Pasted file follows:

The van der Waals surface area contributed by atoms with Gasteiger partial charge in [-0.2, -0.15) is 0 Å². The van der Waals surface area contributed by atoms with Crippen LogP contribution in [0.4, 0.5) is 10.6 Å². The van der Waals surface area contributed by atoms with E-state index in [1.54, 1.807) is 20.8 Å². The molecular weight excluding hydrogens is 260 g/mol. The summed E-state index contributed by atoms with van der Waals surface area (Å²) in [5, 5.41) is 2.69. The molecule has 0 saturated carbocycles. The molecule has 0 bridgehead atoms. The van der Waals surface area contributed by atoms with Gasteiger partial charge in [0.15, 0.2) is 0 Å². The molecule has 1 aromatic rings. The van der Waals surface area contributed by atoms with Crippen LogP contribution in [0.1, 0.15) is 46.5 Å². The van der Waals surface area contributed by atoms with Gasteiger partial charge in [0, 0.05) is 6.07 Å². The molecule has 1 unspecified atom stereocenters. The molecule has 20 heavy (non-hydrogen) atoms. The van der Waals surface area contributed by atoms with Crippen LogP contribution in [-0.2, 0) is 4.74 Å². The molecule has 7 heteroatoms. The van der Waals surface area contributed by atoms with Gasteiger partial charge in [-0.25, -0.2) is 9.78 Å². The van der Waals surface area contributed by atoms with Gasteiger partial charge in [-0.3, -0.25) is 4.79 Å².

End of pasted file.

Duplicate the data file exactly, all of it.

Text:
The van der Waals surface area contributed by atoms with Gasteiger partial charge in [-0.2, -0.15) is 0 Å². The van der Waals surface area contributed by atoms with Crippen LogP contribution in [0.4, 0.5) is 10.6 Å². The van der Waals surface area contributed by atoms with E-state index in [1.54, 1.807) is 20.8 Å². The molecular weight excluding hydrogens is 260 g/mol. The summed E-state index contributed by atoms with van der Waals surface area (Å²) in [5, 5.41) is 2.69. The molecule has 0 saturated carbocycles. The molecule has 0 bridgehead atoms. The van der Waals surface area contributed by atoms with Gasteiger partial charge in [0.15, 0.2) is 0 Å². The molecule has 1 aromatic rings. The van der Waals surface area contributed by atoms with Crippen LogP contribution in [0.1, 0.15) is 46.5 Å². The van der Waals surface area contributed by atoms with Gasteiger partial charge in [0, 0.05) is 6.07 Å². The molecule has 1 unspecified atom stereocenters. The molecule has 20 heavy (non-hydrogen) atoms. The van der Waals surface area contributed by atoms with Crippen LogP contribution in [-0.2, 0) is 4.74 Å². The molecule has 7 heteroatoms. The van der Waals surface area contributed by atoms with Gasteiger partial charge in [-0.25, -0.2) is 9.78 Å². The van der Waals surface area contributed by atoms with Gasteiger partial charge in [-0.3, -0.25) is 4.79 Å².